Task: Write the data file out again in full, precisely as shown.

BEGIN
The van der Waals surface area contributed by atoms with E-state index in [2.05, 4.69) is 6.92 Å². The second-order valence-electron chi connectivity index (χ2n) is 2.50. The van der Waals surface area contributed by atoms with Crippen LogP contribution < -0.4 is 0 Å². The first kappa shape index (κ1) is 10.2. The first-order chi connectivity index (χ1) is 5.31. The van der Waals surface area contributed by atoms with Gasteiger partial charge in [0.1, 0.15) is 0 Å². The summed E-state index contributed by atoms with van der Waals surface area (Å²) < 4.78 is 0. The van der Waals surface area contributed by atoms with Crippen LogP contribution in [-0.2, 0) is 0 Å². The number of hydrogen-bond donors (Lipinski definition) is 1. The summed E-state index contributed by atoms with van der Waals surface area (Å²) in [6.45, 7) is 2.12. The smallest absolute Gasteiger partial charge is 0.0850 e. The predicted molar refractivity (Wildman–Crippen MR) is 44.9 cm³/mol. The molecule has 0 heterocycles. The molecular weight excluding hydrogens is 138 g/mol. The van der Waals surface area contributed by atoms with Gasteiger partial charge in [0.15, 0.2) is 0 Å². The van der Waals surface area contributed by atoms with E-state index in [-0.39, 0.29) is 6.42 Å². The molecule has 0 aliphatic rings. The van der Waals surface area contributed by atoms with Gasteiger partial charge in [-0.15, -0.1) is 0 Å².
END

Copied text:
The van der Waals surface area contributed by atoms with E-state index in [2.05, 4.69) is 6.92 Å². The second-order valence-electron chi connectivity index (χ2n) is 2.50. The van der Waals surface area contributed by atoms with Crippen LogP contribution < -0.4 is 0 Å². The first kappa shape index (κ1) is 10.2. The first-order chi connectivity index (χ1) is 5.31. The van der Waals surface area contributed by atoms with Gasteiger partial charge in [0.1, 0.15) is 0 Å². The summed E-state index contributed by atoms with van der Waals surface area (Å²) < 4.78 is 0. The van der Waals surface area contributed by atoms with Crippen LogP contribution in [-0.2, 0) is 0 Å². The number of hydrogen-bond donors (Lipinski definition) is 1. The summed E-state index contributed by atoms with van der Waals surface area (Å²) in [6.45, 7) is 2.12. The smallest absolute Gasteiger partial charge is 0.0850 e. The predicted molar refractivity (Wildman–Crippen MR) is 44.9 cm³/mol. The molecule has 0 heterocycles. The molecular weight excluding hydrogens is 138 g/mol. The van der Waals surface area contributed by atoms with Gasteiger partial charge in [0.15, 0.2) is 0 Å². The van der Waals surface area contributed by atoms with E-state index in [-0.39, 0.29) is 6.42 Å². The molecule has 0 aliphatic rings. The van der Waals surface area contributed by atoms with Gasteiger partial charge in [-0.15, -0.1) is 0 Å².